Mirror of Justice

A blog dedicated to the development of Catholic legal theory.
Affiliated with the Program on Church, State & Society at Notre Dame Law School.

Monday, August 4, 2008

Social Spending by Government in the United States and The Burden on Taxpayers: Getting the Numbers Out

From the way our friends on the leftward side of our Catholic academic community here on the Mirror of Justice sometimes talk about government social programs and spending on the poor in this society, a person understandably might be left with the impression that we live in a libertarian regime in which the capitalist market distributes all income, government is small and starved for resources, taxes are low, and the disadvantaged are utterly neglected. Thus, Eduardo Penalver laments in a recent post that “a serious governmental commitment to human development among the poorest Americans” has never been manifested in the United States, “at least not during [his] lifetime.”

I want to suggest that the dollar-and-cents reality is something quite different. We can debate whether an even larger government presence and more government spending, accompanied by higher taxes, higher compliance costs, and more draws against economic productivity, is a good thing or not. But we should not be unaware of the enormous level of government expenditures already in place, among which social spending is by far the largest segment. We should also debate whether a state-centric approach to social justice is a good thing, either in material or spiritual terms. But only by appreciating the real-world economic realities can we fairly evaluate the remaining differences among us.

During fiscal year 2007, the total amount of government spending at all levels was $4.9 trillion. To place this in perspective, based on a Gross Domestic Product of $13.67 trillion, government spending consumed 35.9 percent of our economic production as a nation. The following table was helpfully compiled from Census Bureau statistics by usgovernmentspending.com:


To see the same figures stated as percentages by category of overall government spending and in the form of a pie-chart:


Of that government spending, social spending constituted some 55.8 percent of total spending, totaling more than $2.88 trillion. Defining social welfare spending more narrowly to include only welfare, health care, and education, these spending categories add up to more than 40 percent of overall government spending and some 15 percent of our entire economic output. (And this social spending figure dwarfs the expenditures on national defense, which now stands at 13.4 percent of government outlays and less than 5 percent of GDP.)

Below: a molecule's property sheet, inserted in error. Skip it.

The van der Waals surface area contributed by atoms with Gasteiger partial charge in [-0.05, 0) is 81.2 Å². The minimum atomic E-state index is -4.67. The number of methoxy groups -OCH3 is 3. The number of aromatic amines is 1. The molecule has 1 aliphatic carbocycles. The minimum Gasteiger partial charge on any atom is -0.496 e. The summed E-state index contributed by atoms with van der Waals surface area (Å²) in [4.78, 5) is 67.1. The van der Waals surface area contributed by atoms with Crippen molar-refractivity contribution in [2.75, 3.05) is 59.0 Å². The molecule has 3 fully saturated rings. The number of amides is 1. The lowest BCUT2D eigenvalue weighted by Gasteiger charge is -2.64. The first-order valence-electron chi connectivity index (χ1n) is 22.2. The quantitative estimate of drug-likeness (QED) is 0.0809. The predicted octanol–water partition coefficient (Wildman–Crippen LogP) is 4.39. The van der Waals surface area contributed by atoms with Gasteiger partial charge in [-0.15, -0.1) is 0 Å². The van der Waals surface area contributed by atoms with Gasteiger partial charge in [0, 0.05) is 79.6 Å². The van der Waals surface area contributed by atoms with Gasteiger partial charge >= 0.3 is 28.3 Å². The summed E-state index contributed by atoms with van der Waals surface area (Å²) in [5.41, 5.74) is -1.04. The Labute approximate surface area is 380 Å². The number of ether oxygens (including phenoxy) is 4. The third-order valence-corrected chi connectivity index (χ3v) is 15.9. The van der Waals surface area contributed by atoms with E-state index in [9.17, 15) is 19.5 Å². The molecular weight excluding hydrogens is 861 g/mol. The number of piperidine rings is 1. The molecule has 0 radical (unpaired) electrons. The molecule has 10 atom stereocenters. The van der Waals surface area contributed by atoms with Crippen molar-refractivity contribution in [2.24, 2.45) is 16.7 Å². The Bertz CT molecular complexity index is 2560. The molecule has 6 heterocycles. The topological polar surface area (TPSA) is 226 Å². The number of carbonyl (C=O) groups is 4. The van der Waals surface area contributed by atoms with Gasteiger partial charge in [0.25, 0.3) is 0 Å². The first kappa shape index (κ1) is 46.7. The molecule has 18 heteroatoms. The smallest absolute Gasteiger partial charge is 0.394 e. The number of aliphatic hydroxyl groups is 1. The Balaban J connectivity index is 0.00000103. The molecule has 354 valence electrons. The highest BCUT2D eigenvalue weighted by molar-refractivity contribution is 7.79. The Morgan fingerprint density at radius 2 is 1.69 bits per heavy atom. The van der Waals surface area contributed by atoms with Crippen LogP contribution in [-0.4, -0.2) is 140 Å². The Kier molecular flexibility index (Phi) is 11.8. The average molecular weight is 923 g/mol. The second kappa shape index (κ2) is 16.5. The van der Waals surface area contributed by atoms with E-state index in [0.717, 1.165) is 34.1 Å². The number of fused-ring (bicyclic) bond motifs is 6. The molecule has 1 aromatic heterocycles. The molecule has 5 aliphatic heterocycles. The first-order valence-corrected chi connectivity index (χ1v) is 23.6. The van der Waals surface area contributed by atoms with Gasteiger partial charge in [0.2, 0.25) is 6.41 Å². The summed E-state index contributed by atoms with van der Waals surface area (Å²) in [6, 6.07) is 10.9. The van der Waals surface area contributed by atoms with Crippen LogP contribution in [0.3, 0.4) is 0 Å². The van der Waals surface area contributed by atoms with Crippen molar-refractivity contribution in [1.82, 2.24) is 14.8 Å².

Far from there being an absence of a serious government commitment to the poor during our lifetime, the trend in government spending during my lifetime at least has been nothing less than dramatic. Looking only at the federal budget, which significantly understates the total government spending on social programs, Michael Hodges on his web page documents how the percentage of the federal budget devoted to defense has plummeted while social spending has skyrocketed:


Nor should we look only to the government spending side and ignore the source of those revenues―the burden on the taxpayer. As calculated by the Tax Foundation from Bureau of Economic Analysis data, the average American spends nearly a third of each year working simply to earn enough to pay various local, state, and federal taxes:


Now I understand that some of our friends on the Mirror of Justice would like to see these numbers go higher, both in spending and taxes (and the two of course move together). They envision a still larger role for government in moving our society toward social justice. (And if Barack Obama does become President, as he at least appears to presume, we undoubtedly will see just such a major expansion of government.) But we should never pretend that government is not already a monumental presence in our lives, that government does not already expend gigantic sums of money, that the government does not already consume a huge segment of our national economy, and that we are not already paying a hefty part of our incomes in taxes.

Greg Sisk


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